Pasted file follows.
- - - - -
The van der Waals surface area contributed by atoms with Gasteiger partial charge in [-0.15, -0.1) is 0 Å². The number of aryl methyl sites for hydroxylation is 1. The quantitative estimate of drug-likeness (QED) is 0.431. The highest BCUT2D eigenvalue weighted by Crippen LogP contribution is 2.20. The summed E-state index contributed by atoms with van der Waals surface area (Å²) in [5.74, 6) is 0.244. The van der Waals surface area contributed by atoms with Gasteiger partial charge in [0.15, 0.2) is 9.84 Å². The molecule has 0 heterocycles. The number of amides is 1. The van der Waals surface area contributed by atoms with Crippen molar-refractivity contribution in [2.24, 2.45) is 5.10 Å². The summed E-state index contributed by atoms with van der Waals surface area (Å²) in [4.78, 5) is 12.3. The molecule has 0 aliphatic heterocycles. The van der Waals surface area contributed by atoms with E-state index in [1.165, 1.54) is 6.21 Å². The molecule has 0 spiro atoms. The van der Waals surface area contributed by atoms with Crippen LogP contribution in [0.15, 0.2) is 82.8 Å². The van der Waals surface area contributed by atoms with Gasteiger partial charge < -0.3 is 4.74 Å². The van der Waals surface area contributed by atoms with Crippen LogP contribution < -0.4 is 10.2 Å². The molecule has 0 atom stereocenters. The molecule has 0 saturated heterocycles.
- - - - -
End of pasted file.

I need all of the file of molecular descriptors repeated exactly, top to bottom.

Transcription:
The van der Waals surface area contributed by atoms with Gasteiger partial charge in [-0.15, -0.1) is 0 Å². The number of aryl methyl sites for hydroxylation is 1. The quantitative estimate of drug-likeness (QED) is 0.431. The highest BCUT2D eigenvalue weighted by Crippen LogP contribution is 2.20. The summed E-state index contributed by atoms with van der Waals surface area (Å²) in [5.74, 6) is 0.244. The van der Waals surface area contributed by atoms with Gasteiger partial charge in [0.15, 0.2) is 9.84 Å². The molecule has 0 heterocycles. The number of amides is 1. The van der Waals surface area contributed by atoms with Crippen molar-refractivity contribution in [2.24, 2.45) is 5.10 Å². The summed E-state index contributed by atoms with van der Waals surface area (Å²) in [4.78, 5) is 12.3. The molecule has 0 aliphatic heterocycles. The van der Waals surface area contributed by atoms with E-state index in [1.165, 1.54) is 6.21 Å². The molecule has 0 spiro atoms. The van der Waals surface area contributed by atoms with Crippen LogP contribution in [0.15, 0.2) is 82.8 Å². The van der Waals surface area contributed by atoms with Gasteiger partial charge < -0.3 is 4.74 Å². The van der Waals surface area contributed by atoms with Crippen LogP contribution < -0.4 is 10.2 Å². The molecule has 0 atom stereocenters. The molecule has 0 saturated heterocycles.